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Discussion Starter · #1 ·
I'm working on a 308. build and wondered if anybody had some insight on Hart Barrels versus a Bartlein or Kreiger,

Prices seem pretty similar, but is it an apples to apples comparison?
 

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Hart is in Lafayette, NY. They build top shelf stuff. I know a few guys with Hart-built rifles, and have seen them perform in precision rifle matches and classes.
 

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They do make some very nice barrels!

They are Button rifled, vs Krieger and some others that are Cut rifled. Modern Button rifled barrels are great, but cut rifled barrels are just better in most cases. Chances are either barrel will be better than the avg shooter. :)
 

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Discussion Starter · #4 ·
Thanks guys, I try to support NY businesses when possible and am going to give Hart a try on this 308. build.
 

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Good stuff, you can call them and they will talk to you unlike most comp., alot of used ones out there from comp. shooters who use them one season.
 

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All big name barrel makers are GTG, I have settled on Rock Creek 5R barrels for my builds. Their spindle cut process has a parabolic gain twist in them. 0.5-0.75" gain is what they say they manufacture.
 

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I have to check those GTG.
A lot of people are talking about polygonal rifling. I think Lothar Walter has an amazing product hard to beat but at the same time and after also using the krieger 5R I have not seen one single evidence that polygonal is any better or worse than the time tested 5R russian design.
So when one sees on the net "polygonal is the way to go" think first about the actual facts and all the matches and long range competitions the 5R design has won. I don't think that any of the new 'cheap' polygonal barrel makers have a good product. As far as I have seen Lothar and a Pac-Nor make extremely good polygonal setups including for the AR. Some other recent makers are not even close but there might be some others I never heard of.
The 5R barrels from krieger have been amazing so far. At least I have been very lucky with them.
 

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All big name barrel makers are GTG, I have settled on Rock Creek 5R barrels for my builds. Their spindle cut process has a parabolic gain twist in them. 0.5-0.75" gain is what they say they manufacture.
English? Starts with a slow twist - high twist - slow twist?
 

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English? Starts with a slow twist - high twist - slow twist?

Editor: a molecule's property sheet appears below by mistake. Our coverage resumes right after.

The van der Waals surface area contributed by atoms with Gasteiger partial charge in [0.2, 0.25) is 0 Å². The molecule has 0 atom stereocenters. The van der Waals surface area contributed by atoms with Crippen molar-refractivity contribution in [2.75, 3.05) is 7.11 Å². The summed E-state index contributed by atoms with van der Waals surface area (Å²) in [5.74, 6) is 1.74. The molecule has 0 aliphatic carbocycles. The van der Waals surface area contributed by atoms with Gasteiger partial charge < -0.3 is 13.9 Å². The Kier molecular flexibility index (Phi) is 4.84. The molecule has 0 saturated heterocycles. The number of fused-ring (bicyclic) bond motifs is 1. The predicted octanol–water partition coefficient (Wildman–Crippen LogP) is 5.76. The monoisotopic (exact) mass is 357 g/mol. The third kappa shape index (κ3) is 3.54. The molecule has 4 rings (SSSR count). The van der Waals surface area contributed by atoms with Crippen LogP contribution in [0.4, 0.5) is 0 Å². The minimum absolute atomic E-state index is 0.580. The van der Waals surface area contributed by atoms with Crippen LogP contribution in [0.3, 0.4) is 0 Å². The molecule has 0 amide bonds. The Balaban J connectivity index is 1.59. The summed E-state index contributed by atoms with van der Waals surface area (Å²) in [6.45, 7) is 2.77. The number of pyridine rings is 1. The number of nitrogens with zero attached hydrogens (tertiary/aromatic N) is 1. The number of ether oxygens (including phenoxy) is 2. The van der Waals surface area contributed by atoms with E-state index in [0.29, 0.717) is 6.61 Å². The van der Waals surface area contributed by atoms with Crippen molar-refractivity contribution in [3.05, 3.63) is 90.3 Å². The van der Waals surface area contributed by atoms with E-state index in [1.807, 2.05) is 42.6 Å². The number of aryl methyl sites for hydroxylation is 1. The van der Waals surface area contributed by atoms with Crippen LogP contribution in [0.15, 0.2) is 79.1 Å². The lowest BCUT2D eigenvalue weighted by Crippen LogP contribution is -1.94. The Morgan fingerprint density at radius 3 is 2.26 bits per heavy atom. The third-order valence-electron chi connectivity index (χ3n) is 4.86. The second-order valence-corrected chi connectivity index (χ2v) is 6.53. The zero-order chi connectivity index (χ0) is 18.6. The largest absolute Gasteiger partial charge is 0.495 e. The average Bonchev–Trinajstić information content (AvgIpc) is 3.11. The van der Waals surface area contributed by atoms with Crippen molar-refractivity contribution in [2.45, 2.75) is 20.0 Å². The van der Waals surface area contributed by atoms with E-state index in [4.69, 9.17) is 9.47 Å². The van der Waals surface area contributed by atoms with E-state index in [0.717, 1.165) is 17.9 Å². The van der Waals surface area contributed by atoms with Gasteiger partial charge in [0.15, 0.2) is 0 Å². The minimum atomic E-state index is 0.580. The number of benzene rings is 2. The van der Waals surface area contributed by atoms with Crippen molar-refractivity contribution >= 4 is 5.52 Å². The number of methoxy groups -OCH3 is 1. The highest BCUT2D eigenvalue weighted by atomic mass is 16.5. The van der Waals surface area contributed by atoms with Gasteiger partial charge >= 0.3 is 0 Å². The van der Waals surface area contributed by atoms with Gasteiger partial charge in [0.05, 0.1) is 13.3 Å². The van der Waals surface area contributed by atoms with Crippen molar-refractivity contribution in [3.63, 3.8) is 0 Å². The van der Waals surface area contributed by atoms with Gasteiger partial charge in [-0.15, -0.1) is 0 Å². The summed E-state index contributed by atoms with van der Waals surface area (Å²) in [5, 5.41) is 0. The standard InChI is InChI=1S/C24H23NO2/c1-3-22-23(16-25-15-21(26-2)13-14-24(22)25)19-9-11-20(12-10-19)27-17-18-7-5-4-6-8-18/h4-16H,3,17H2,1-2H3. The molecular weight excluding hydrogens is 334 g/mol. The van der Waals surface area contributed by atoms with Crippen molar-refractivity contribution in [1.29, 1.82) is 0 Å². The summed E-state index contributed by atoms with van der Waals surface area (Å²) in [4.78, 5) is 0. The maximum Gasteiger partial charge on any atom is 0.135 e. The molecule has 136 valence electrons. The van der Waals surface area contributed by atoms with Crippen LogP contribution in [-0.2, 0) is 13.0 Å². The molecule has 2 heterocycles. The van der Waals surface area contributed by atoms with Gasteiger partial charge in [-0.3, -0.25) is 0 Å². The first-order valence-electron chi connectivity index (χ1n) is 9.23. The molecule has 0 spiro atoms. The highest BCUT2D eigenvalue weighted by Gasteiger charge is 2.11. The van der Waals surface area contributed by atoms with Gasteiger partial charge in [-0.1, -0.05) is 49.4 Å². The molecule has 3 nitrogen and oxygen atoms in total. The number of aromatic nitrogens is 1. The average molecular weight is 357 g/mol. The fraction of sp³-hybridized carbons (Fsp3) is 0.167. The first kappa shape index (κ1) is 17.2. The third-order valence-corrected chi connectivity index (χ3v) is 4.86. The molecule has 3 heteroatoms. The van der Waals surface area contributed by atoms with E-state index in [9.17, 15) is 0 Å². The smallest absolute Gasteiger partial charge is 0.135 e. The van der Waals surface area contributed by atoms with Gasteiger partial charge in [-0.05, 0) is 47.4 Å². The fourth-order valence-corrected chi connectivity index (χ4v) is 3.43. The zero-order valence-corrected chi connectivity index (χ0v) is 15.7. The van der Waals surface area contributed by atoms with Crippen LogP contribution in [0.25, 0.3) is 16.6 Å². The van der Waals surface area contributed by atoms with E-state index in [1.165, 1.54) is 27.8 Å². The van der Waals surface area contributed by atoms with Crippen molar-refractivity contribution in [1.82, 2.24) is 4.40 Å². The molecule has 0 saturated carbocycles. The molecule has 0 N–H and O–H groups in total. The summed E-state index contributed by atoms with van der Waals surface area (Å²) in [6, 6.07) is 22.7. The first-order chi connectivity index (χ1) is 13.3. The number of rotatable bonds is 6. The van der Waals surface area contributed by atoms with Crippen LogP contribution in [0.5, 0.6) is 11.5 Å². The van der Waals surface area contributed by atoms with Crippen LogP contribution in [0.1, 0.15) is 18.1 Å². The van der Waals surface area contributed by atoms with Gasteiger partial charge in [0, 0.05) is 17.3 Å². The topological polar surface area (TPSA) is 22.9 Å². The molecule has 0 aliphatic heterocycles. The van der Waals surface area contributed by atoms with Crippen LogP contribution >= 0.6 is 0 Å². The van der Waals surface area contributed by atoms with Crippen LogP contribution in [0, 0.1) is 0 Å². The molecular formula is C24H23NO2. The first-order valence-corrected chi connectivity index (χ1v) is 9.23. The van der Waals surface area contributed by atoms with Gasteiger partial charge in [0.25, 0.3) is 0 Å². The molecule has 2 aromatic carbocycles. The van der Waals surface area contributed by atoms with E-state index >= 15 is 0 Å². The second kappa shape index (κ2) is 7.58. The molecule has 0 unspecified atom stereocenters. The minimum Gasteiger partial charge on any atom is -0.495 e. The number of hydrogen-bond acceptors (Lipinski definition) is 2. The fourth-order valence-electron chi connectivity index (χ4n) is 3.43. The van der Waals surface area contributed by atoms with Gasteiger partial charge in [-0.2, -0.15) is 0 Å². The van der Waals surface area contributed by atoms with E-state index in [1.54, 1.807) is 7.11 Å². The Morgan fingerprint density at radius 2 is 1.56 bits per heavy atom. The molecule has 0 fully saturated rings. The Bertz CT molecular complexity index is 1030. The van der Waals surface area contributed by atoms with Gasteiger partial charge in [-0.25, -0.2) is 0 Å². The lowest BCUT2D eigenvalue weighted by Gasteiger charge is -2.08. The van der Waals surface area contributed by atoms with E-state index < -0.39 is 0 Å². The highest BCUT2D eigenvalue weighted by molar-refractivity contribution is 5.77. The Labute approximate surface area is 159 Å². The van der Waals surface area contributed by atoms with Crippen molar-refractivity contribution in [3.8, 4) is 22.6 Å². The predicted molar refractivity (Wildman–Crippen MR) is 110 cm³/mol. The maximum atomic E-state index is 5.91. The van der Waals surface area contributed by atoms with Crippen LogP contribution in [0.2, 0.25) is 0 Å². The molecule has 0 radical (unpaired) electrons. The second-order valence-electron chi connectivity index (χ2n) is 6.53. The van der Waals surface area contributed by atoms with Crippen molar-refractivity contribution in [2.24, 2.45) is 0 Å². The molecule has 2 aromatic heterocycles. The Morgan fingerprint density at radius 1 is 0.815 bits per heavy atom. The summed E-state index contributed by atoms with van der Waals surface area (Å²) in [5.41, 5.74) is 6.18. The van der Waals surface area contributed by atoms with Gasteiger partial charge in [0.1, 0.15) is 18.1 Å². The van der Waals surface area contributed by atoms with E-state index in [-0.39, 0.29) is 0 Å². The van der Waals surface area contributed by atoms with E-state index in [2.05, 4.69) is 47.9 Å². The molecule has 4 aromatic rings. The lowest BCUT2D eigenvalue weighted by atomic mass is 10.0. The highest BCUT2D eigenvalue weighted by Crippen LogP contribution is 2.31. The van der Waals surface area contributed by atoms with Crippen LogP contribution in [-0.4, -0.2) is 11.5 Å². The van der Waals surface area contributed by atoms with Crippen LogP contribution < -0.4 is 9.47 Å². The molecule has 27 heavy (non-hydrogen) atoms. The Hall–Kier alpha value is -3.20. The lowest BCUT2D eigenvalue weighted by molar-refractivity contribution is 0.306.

I am not familiar with the GTG barrels but a progressive increase in twist might have several advantages.
The thing is you start with one rate and end up with another faster. Not sure if this makes a difference in practice substantially enough to be considered. It probably is a very small percentage, but hey, if this is something
that helps why not give it a try.

Another one to consider. Boots has been the father of 5R for decades...
http://obermeyerbarrels.com/index.html
 

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I have had a little experience w/Hart barrels in 3 different calibers and they performed very well. I have a .243 RCBS that will shoot 1/4" 5 shot groups at 100 yds. if I do my part. Another in .280 Rem. which shoots very well and another family member had a .25-06 which also shot well.
Concerning gain twist, if I remember correctly the German military of WW II era experimented with gain twist and abandoned the idea. The US military tested gain twist in their large caliber cannons and did not adopt the concept. An interesting fact is that the Abrahms (our main battle tank) is a smooth bore. It is extremely accurate and much higher velocity than all the present day hot rodded 22's.
 

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I have had a little experience w/Hart barrels in 3 different calibers and they performed very well. I have a .243 RCBS that will shoot 1/4" 5 shot groups at 100 yds. if I do my part. Another in .280 Rem. which shoots very well and another family member had a .25-06 which also shot well.
Concerning gain twist, if I remember correctly the German military of WW II era experimented with gain twist and abandoned the idea. The US military tested gain twist in their large caliber cannons and did not adopt the concept. An interesting fact is that the Abrahms (our main battle tank) is a smooth bore. It is extremely accurate and much higher velocity than all the present day hot rodded 22's.
Gain twist I think in theory is a great concept with a potentially less abrupt pressure curve to start but in practicality what happens to the bullet? There might be some deformation potentially?
 
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